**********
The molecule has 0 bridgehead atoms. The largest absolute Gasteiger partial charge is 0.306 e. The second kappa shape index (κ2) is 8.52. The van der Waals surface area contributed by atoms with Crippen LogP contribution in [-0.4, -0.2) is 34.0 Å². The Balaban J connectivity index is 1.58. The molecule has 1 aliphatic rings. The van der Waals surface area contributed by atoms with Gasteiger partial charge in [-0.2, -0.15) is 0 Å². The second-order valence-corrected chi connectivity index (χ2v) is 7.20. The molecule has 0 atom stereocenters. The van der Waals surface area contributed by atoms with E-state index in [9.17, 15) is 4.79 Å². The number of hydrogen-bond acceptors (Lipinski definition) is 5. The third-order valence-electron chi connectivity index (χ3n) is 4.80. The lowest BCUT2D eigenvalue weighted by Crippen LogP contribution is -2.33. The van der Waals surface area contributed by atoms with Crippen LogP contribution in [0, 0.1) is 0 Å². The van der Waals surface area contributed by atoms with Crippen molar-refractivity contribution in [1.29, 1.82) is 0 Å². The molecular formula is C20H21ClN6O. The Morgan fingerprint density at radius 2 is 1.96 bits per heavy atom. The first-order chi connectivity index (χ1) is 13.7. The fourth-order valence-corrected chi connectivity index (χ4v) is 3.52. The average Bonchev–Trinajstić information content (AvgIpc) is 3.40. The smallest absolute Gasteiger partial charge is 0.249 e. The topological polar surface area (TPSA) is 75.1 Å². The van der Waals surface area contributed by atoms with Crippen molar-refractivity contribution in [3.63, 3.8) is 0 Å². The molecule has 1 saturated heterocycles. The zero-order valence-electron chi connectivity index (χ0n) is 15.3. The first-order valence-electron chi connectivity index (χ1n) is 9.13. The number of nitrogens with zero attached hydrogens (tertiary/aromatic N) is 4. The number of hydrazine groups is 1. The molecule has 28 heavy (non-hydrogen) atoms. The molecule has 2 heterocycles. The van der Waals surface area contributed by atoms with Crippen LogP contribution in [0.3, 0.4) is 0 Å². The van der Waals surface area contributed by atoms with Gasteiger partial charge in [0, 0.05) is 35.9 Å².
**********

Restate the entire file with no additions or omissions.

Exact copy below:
The molecule has 0 bridgehead atoms. The largest absolute Gasteiger partial charge is 0.306 e. The second kappa shape index (κ2) is 8.52. The van der Waals surface area contributed by atoms with Crippen LogP contribution in [-0.4, -0.2) is 34.0 Å². The Balaban J connectivity index is 1.58. The molecule has 1 aliphatic rings. The van der Waals surface area contributed by atoms with Gasteiger partial charge in [-0.2, -0.15) is 0 Å². The second-order valence-corrected chi connectivity index (χ2v) is 7.20. The molecule has 0 atom stereocenters. The van der Waals surface area contributed by atoms with E-state index in [9.17, 15) is 4.79 Å². The number of hydrogen-bond acceptors (Lipinski definition) is 5. The third-order valence-electron chi connectivity index (χ3n) is 4.80. The lowest BCUT2D eigenvalue weighted by Crippen LogP contribution is -2.33. The van der Waals surface area contributed by atoms with Crippen LogP contribution in [0, 0.1) is 0 Å². The van der Waals surface area contributed by atoms with Crippen molar-refractivity contribution in [1.29, 1.82) is 0 Å². The molecular formula is C20H21ClN6O. The Morgan fingerprint density at radius 2 is 1.96 bits per heavy atom. The first-order chi connectivity index (χ1) is 13.7. The fourth-order valence-corrected chi connectivity index (χ4v) is 3.52. The average Bonchev–Trinajstić information content (AvgIpc) is 3.40. The smallest absolute Gasteiger partial charge is 0.249 e. The topological polar surface area (TPSA) is 75.1 Å². The van der Waals surface area contributed by atoms with Crippen molar-refractivity contribution in [3.63, 3.8) is 0 Å². The molecule has 1 saturated heterocycles. The zero-order valence-electron chi connectivity index (χ0n) is 15.3. The first-order valence-electron chi connectivity index (χ1n) is 9.13. The number of nitrogens with zero attached hydrogens (tertiary/aromatic N) is 4. The number of hydrazine groups is 1. The molecule has 28 heavy (non-hydrogen) atoms. The molecule has 2 heterocycles. The van der Waals surface area contributed by atoms with Crippen LogP contribution in [0.3, 0.4) is 0 Å². The van der Waals surface area contributed by atoms with Gasteiger partial charge in [0, 0.05) is 35.9 Å².